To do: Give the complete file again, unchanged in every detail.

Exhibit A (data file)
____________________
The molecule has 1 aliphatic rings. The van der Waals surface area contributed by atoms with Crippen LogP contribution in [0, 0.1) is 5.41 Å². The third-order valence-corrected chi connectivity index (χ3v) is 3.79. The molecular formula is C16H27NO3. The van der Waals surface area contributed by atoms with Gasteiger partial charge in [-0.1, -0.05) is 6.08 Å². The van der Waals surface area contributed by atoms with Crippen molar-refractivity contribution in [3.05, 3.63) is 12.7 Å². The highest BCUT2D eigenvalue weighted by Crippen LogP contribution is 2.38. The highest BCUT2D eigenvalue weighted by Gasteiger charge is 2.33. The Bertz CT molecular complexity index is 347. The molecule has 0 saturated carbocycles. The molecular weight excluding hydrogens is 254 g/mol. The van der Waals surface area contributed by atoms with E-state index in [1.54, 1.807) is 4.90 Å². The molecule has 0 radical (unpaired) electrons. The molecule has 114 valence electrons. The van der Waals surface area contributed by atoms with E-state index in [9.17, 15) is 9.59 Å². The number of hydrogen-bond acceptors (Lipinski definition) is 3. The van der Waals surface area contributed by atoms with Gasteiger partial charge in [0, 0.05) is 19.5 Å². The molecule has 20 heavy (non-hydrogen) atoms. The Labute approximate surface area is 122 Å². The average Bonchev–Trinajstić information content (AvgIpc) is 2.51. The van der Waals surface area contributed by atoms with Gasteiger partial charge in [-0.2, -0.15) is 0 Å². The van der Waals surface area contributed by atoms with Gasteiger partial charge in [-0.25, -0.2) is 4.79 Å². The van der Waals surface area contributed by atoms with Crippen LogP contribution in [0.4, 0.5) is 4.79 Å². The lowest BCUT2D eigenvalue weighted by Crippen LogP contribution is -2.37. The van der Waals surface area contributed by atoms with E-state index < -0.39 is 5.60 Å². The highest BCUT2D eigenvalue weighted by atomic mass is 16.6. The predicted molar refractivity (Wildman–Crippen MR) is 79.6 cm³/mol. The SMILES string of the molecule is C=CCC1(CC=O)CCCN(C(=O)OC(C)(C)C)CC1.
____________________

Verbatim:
The molecule has 1 aliphatic rings. The van der Waals surface area contributed by atoms with Crippen LogP contribution in [0, 0.1) is 5.41 Å². The third-order valence-corrected chi connectivity index (χ3v) is 3.79. The molecular formula is C16H27NO3. The van der Waals surface area contributed by atoms with Gasteiger partial charge in [-0.1, -0.05) is 6.08 Å². The van der Waals surface area contributed by atoms with Crippen molar-refractivity contribution in [3.05, 3.63) is 12.7 Å². The highest BCUT2D eigenvalue weighted by Crippen LogP contribution is 2.38. The highest BCUT2D eigenvalue weighted by Gasteiger charge is 2.33. The Bertz CT molecular complexity index is 347. The molecule has 0 saturated carbocycles. The molecular weight excluding hydrogens is 254 g/mol. The van der Waals surface area contributed by atoms with E-state index in [1.54, 1.807) is 4.90 Å². The molecule has 0 radical (unpaired) electrons. The molecule has 114 valence electrons. The van der Waals surface area contributed by atoms with E-state index in [9.17, 15) is 9.59 Å². The number of hydrogen-bond acceptors (Lipinski definition) is 3. The van der Waals surface area contributed by atoms with Gasteiger partial charge in [0, 0.05) is 19.5 Å². The molecule has 20 heavy (non-hydrogen) atoms. The Labute approximate surface area is 122 Å². The average Bonchev–Trinajstić information content (AvgIpc) is 2.51. The van der Waals surface area contributed by atoms with Gasteiger partial charge in [-0.2, -0.15) is 0 Å². The van der Waals surface area contributed by atoms with Gasteiger partial charge in [-0.25, -0.2) is 4.79 Å². The van der Waals surface area contributed by atoms with Crippen LogP contribution in [0.4, 0.5) is 4.79 Å². The lowest BCUT2D eigenvalue weighted by Crippen LogP contribution is -2.37. The van der Waals surface area contributed by atoms with E-state index < -0.39 is 5.60 Å². The highest BCUT2D eigenvalue weighted by atomic mass is 16.6. The predicted molar refractivity (Wildman–Crippen MR) is 79.6 cm³/mol. The SMILES string of the molecule is C=CCC1(CC=O)CCCN(C(=O)OC(C)(C)C)CC1.